If you want to document API-s or write code examples you can use different plugins suggested on CodePlex Live Writer page. If you don’t find plugin that fits your needs you can go to CodePlex, open some page in HTML view and click on Insert code snipet icon. Code inserting dialog makes syntax highlight for you.

CodePlex: Insert Code Snipet dialog
Click on image to see it at original size.

Paste your code to left area, select language and press Preview button. Now select all code from right area and paste it to Windows Live Writer. Not as elegant as using plugins but it works.


After couple of documentation pages I was amazed how fast I can move on with documenting when I don’t have to use this weird wiki mark-up and manual image uploads. Windows Live Writer is my killer tool when it goes to writing something for web. Now I can do also my CodePlex writing with Windows Live Writer and I can focus more on the quality of my documents. And this IS cool!

ASP.NET MVC 3: Updating controller factories to RC

With ASP.NET MVC 3 RC there is change in IControllerFactory interface. This interface includes new method called GetControllerSessionBehavior(). This method returns value from SessionStateBehavior enum. ASP.NET MVC uses this method to find out how to handle session for given controller.

If you don’t plan to do any advanced stuff with session state then the easiest way to get your controller factories work again is to add the following method to them.

public SessionStateBehavior GetControllerSessionBehavior
(RequestContext requestContext, string controllerName)
    return SessionStateBehavior.Default;

Now your controller factories should compile again.

Posted: Nov 23 2010, 03:25 AM by DigiMortal | with 3 comment(s)
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SharePoint: Setting master page for publishing sites

I am upgrading local community portal from SharePoint Server 2007 to SharePoint Server 2010. I also have to write deployment scripts so other guys can also use our codebase. One thing my deployment script has to do is to force correct master pages to sites. There is one little trick you should know when setting master pages for publishing webs. Here’s how I got things work.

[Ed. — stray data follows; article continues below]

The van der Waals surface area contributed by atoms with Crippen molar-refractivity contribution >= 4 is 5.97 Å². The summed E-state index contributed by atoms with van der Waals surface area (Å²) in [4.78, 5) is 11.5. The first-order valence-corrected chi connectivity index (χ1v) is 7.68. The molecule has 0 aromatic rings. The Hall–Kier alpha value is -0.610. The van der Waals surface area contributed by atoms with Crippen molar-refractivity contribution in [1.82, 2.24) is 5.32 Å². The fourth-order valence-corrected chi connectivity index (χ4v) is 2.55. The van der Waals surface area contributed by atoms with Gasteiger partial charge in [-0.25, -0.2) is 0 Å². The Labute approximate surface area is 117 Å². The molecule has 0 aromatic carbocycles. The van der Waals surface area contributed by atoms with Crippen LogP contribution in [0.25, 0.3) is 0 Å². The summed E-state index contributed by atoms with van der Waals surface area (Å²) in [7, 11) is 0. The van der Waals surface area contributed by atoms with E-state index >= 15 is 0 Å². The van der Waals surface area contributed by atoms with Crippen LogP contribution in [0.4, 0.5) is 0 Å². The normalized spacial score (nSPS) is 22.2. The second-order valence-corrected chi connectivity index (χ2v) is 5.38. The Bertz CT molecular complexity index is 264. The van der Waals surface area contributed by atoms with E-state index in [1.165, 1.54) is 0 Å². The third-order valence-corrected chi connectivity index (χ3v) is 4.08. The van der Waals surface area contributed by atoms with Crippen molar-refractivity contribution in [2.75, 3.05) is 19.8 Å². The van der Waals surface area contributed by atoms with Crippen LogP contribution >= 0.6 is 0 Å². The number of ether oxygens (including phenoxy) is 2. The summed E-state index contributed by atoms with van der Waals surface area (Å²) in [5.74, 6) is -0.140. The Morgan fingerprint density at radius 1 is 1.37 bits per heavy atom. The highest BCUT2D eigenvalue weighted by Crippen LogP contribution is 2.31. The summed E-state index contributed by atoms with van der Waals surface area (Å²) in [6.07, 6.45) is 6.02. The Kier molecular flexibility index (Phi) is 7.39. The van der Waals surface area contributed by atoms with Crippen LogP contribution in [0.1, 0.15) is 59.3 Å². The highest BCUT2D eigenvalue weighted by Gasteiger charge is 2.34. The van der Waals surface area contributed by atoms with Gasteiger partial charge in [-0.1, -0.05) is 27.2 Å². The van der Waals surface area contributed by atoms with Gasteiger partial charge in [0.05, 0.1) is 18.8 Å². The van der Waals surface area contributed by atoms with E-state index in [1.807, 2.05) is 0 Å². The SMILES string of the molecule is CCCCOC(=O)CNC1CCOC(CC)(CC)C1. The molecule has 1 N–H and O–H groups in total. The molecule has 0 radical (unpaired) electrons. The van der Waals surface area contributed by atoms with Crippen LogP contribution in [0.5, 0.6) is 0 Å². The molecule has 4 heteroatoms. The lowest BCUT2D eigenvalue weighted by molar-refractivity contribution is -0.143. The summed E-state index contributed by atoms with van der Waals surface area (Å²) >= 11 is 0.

The problem

Publishing site have two master pages – one is custom master page that is used to show site for visitors and the other is system master page that is used with site settings etc. SharePoint publishing infrastructure allows webs to inherit master page settings from parent web. If you do something like this:

$web.CustomMasterUrl = "/_catalogs/masterpage/My.master"

then it sometimes works and sometimes it doesn’t.

How is master page inheritance defined?

SharePoint Publishing infrastructure extends SharePoint existing sites. Yes, it extends, it doesn’t replace anything. If we need to keep custom information about web we have to use web’s properties collection. Let’s see what we have there.

__InheritsMasterUrl:  True
vti_defaultlanguage:  en-us
vti_approvallevels:  Approved Rejected Pending\ Review
__ImagesListId:  a20437ed-9fe4-41f1-8e58-7a41218f7928
__PublishingFeatureActivated:  True
vti_associategroups:  8;4;4;7;6;9;10;11;12;13;14
NavigationPropertiesSet:  True
vti_customuploadpage:  /_layouts/UploadEx.aspx
vti_filedialogpostprocessorid:  {f68e6d4e-383a-4c8d-ba4d-d2139f164281}
__DocumentsListId:  a5c43bc5-92f3-4e3e-ae9d-91228756bc53
__InheritsCustomMasterUrl:  True
__CurrentNavigationIncludeTypes:  3
vti_associatevisitorgroup:  7
__InheritWebTemplates:  True
__NavigationShowSiblings:  True
__GlobalNavigationIncludeTypes:  3
__PageLayouts:  __inherit
vti_associateownergroup:  6
__DefaultPageLayout:  __inherit
__InheritsThemedCssFolderUrl:  True
__NewPageUrlToken:  __inherit
__InheritsAlternateCssUrl:  True
__PagesListId:  5a169de8-6d00-444a-882a-3a47f10422fd
vti_associatemembergroup:  8
vti_categories:  Travel Expense\ Report Business Competition Goals/Objectives Ideas Miscellaneous Waiting VIP In\ Process Planning Schedule

Okay, seems like we are on our way. Take a look at the property that I made bold. This property affects the checkbox selection on the following screenshot fragment (taken from master page settings screen).

Master page inheritance settings

You may set custom master to whatever you want but if you don’t change inheritance rule too then SharePoint still uses master page of parent web.

My solution

Here is my solution and that works for me. Besides setting master page for web I also set __InheritsCustomMasterUrl to False.

$site = new-object Microsoft.SharePoint.SPSite("$siteUrl")